It is this middle one, this know, that is the key. We have to learn, to experience that Jesus knows us. We have to hear His voice – calling us to let Him cleanse us, even as He cleansed Chloe this morning of all sin.
The cross wasn’t just an event in history, it is the call of Christ, like the bugler calling reveille, and like the last trump will be, when He calls us all to come home.
The summons to gather is also because He knows us, He calls us, not to be perfect, not to get our acts straight and be holy and clean all the mud and sin off of our lives. He calls each one of us, knowing the work to be done, to make us clean and pure and holy. That is why He calls us to the cross, the place of cleansing, the place where He invites us, knowing exactly who we are, what we’ve done, good and sinful..
He knows us, and He still chooses to be our Shepherd, to call us to His side…
Follow – you really have little choice!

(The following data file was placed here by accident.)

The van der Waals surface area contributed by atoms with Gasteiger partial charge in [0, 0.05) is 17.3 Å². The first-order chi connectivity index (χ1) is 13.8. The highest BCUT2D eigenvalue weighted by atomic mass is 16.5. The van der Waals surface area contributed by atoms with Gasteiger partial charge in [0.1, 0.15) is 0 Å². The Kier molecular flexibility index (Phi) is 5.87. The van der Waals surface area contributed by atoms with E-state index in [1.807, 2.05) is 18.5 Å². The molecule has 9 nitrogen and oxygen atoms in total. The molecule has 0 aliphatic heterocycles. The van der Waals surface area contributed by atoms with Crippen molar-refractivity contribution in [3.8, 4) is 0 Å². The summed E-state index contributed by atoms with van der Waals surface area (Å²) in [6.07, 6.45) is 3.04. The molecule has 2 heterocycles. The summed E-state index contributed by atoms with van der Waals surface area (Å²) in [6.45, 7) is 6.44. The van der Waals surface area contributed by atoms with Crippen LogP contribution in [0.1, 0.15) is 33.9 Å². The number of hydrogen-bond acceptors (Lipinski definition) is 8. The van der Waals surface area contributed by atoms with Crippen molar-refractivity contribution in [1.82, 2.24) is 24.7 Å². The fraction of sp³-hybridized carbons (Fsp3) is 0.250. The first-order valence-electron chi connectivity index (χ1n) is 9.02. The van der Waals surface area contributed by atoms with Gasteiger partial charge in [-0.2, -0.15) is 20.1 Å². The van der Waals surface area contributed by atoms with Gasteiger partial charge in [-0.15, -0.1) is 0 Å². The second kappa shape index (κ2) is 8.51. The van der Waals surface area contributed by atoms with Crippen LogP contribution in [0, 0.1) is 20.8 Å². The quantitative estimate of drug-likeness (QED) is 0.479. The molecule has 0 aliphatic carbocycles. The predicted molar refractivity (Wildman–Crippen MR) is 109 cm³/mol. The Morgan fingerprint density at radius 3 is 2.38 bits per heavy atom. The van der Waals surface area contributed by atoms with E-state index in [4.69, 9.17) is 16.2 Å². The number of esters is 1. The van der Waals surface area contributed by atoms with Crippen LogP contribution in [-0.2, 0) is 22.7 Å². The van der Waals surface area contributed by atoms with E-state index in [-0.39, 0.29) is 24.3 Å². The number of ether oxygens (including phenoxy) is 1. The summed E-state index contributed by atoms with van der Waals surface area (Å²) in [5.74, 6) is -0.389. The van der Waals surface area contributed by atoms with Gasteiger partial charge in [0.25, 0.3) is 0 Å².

Hear, Know, Follow……
27 My sheep hear my voice, and I know them, and they follow me.
It is evident in the first two words, that we are passive – we are the recipients of incredible blessings. In order for us to hear – He has had give voice to His love, to call us to be His. We could do nothing. Neither could we do anything for Him to come to know us, to do the work to cleanse us, to take care of us, to wrap us in His mercy and love. We are passive in both, recipients, not the gives and one who act,
I am not sure we get the same idea about the word follow. It sounds like a choice, an action that we have to be continually in, focusing upon it as if our eternal destinies depend on it.